Annual Award

Michael Rakowitz, "The invisible enemy should not exist (Lamassu)," 2018. Trafalgar Square, London, 2018. Middle eastern food packaging and newspapers, glue, labels, sound, drawings. Photo credit: "190101 1937," by steeljam, CC BY-NC-ND 2.0

Michael Rakowitz is the recipient of the 2020 Public Art Dialogue (PAD) Award for achievement in the field of public art!

Rakowitz is an Iraqi-American artist who currently lives and works in Chicago. Rooted in socio-politically motivated conceptual art, social practice and relational aesthetics, his work is part of permanent collections in numerous institutions, and he has been exhibited worldwide, including at DOCUMENTA (13), MoMA PS1 , MassMOCA, the 16th Biennale of Sydney, and the 10th and 14th Istanbul Biennials, in addition to solo shows. In 1998, Rakowitz developed one of his most notable early works, paraSITE, for which he designed custom inflatable tents for the homeless that connected to existing outtake vents on the exteriors of buildings. Enemy Kitchen (2003-ongoing) is a project mounted in Chicago and elsewhere in which Baghdadi food, sometimes served by Iraq War veterans and cooked by Iraqi refugee chefs, serves as a conduit for conversations on conflict and culture. In 2018, Rakowitz was selected to create an installation in London’s Trafalgar Square for the Fourth Plinth project. The invisible enemy should not exist (2007-ongoing) is a full-scale recreation of a 700 BCE lamassu (stone statue/deity that guarded the gates of the ancient city of Nineveh) destroyed by Daesh terrorists in 2015. The sculpture, comprised of 10,000 empty Iraqi date syrup cans, is just one of the many works Rakowitz has developed as part of a larger project to re-create the approximately 7,000 objects looted from the Iraq Museum following the 2003 U.S. invasion of Iraq.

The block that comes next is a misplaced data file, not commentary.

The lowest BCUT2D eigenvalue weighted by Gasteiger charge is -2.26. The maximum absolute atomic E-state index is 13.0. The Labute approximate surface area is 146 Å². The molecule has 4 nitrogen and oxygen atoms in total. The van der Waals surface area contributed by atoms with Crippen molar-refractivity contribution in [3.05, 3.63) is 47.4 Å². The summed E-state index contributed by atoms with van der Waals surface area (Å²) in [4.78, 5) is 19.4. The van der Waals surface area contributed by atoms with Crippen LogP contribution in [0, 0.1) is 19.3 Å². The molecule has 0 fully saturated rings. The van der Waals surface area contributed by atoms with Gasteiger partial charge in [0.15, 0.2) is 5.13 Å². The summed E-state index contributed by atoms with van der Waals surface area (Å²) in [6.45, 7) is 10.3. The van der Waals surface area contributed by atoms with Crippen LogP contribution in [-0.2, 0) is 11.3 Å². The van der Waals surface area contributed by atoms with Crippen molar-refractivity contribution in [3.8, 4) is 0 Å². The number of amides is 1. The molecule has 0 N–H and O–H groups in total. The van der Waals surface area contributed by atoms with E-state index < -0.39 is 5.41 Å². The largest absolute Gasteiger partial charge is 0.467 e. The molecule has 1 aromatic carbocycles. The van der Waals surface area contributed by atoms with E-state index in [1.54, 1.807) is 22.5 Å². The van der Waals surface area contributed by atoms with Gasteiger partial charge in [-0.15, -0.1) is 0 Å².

Rakowitz’s recent actions, aimed at a critique of cultural institutions and their philanthropic ties, have quickly gained international attention, including his request earlier this year that PS1 pause his video installationRETURN (2004-ongoing), in protest of two MoMA board members’ investments in private prison and defense industries. The ongoing back and forth between Rakowitz and the museum, which ignored his request, has turned a spotlight on the accountability of the institution and its stakeholders.